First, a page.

10 Types of Negative Self-Talk (and How to Correct Them) | Nick Wignall - Deepstash

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10 Types of Negative Self-Talk (and How to Correct Them) | Nick Wignall

https://nickwignall.com/negative-self-talk/

nickwignall.com

10 Types of Negative Self-Talk (and How to Correct Them) | Nick Wignall
A lot of mental and emotional suffering comes from the way we talk to ourselves in our own minds, what psychologists call negative self-talk. In this article we'll cover what negative self-talk really is, the most common types of negative self-talk (sometimes called Cognitive Distortions), and some strategies you can use to identify and start to change your own unhelpful negative self-talk.

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Narrative Habits

Narrative Habits

The way we talk to ourselves about the events in our lives is subject to the same laws of learning and habit formation that physical behaviors are.

That means we can learn to talk to ourselves in specific ways just like we can learn to tie our shoes or say please and thank you.

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Events + Thoughts = Emotions

Our emotions are always mediated by some form of thinking. 

If our thoughts determine how we feel, that means how we habitually think will determine how we habitually feel.

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Mind Reading

It happens when we assume we understand what other people are thinking without any real evidence.

It is a failure of imagination because we often only imagine and focus on the negative aspects.

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Overgeneralization

It is the habit of telling ourselves that a negative event is bound to continue happening in the future.

When we overgeneralize, we make predictions about the future based on isolated pieces of evidence from the present.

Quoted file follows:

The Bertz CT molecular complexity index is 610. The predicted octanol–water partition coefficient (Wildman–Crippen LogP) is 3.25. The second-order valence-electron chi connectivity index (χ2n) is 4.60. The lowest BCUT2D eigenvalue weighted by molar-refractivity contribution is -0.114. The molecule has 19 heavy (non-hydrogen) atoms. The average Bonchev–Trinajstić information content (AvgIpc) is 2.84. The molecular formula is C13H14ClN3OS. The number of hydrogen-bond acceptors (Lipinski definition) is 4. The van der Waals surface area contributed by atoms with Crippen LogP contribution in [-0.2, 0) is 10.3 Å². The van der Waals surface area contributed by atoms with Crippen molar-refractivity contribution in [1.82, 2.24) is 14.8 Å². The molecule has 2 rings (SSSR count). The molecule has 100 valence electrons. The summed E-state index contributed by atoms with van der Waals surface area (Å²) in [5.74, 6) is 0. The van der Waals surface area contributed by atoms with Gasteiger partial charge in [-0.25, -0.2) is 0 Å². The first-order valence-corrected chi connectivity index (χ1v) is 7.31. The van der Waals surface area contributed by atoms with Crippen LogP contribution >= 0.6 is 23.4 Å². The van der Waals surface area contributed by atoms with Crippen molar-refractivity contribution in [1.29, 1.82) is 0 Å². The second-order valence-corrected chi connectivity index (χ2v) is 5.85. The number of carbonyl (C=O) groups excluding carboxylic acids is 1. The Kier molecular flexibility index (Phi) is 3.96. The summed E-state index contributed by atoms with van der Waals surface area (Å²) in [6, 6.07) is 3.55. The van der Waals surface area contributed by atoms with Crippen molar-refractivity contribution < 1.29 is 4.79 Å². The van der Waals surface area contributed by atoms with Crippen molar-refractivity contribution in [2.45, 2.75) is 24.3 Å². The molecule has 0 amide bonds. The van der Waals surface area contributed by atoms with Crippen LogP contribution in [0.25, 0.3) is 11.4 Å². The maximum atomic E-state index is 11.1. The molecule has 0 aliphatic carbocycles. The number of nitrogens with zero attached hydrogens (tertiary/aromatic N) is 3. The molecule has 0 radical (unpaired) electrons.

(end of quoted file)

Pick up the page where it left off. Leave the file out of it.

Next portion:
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Magnification

It happens when we take our own errors or flaws and exaggerate them.

We take small negative events and turn them into disasters in our minds.

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Minimization

it involves being dismissive of our strengths and positive qualities.

It keeps us in a cycle of feeling inferior because we never focus or enjoy our true positive qualities and accomplishments.

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Emotional Reasoning

It is the habit of making decisions based on how we feel rather than what we value.

It's when we use our emotions and feelings as evidence for what we should or shouldn’t do. Depression and procrastination are common results of this.

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Black and White Thinking

It is the tendency to evaluate things exclusively in terms of extreme categories.

It sets us up for chronic disappointment: When our expectations are consistently exaggerated, we never meet them and then always feel bad about ourselves.

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Personalization

It involves assuming an exaggerated responsibility for things that are mostly or entirely outside our control.

And this leads to excessive attempts at control, which in turn leads to chronic stress and anxiety.

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Labeling

It is the habit of describing ourselves or others in one extreme way, usually negatively. 

It is always an inaccurate oversimplification.

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Change Your Negative Self-Talk

Change Your Negative Self-Talk
  • It can often be easier to identify examples of negative self-talk in other people first.
  • Change your (inner) tone of voice.
  • Validate your feelings instead of analyzing them.
  • Be intentional, not habitual, with your self-criticism. Schedule a time to reflect on a perceived mistake or flaw intentionally.

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Keep a Journal

Journaling can be great for getting stuff off your chest and to become more self-aware. Often, we are unaware of our negative thoughts and miss the chance of challenging them — but writing regularly can help with that.

You can create a two-column journal. In the first column, keep notes on any self-criticism that comes up throughout the day. Later, rewrite the first column in more empowering or positive ways to reframe it.

Learn How To Take a Step Back

If you’re beating yourself up over something, picture someone that you love in your shoes and think what would you say or do to support them. This allows you to take a step back and practice a little self-compassion, it can help to keep things in perspective.

When we question our thinking

People became philosophers when they began to question what guides their thinking and analyze their thoughts.

All-or-nothing thinking

Today, one of the most common destructive thought patterns is all-or-nothing thinking. In other words, perfectionism.

Pragmatism and perfectionism

Pragmatism — as opposed to perfectionism — does not share the same paralyzing hang-ups; it takes what it can get.

Our pursuits should be aimed at progress, no matter how much it’s possible for us to make.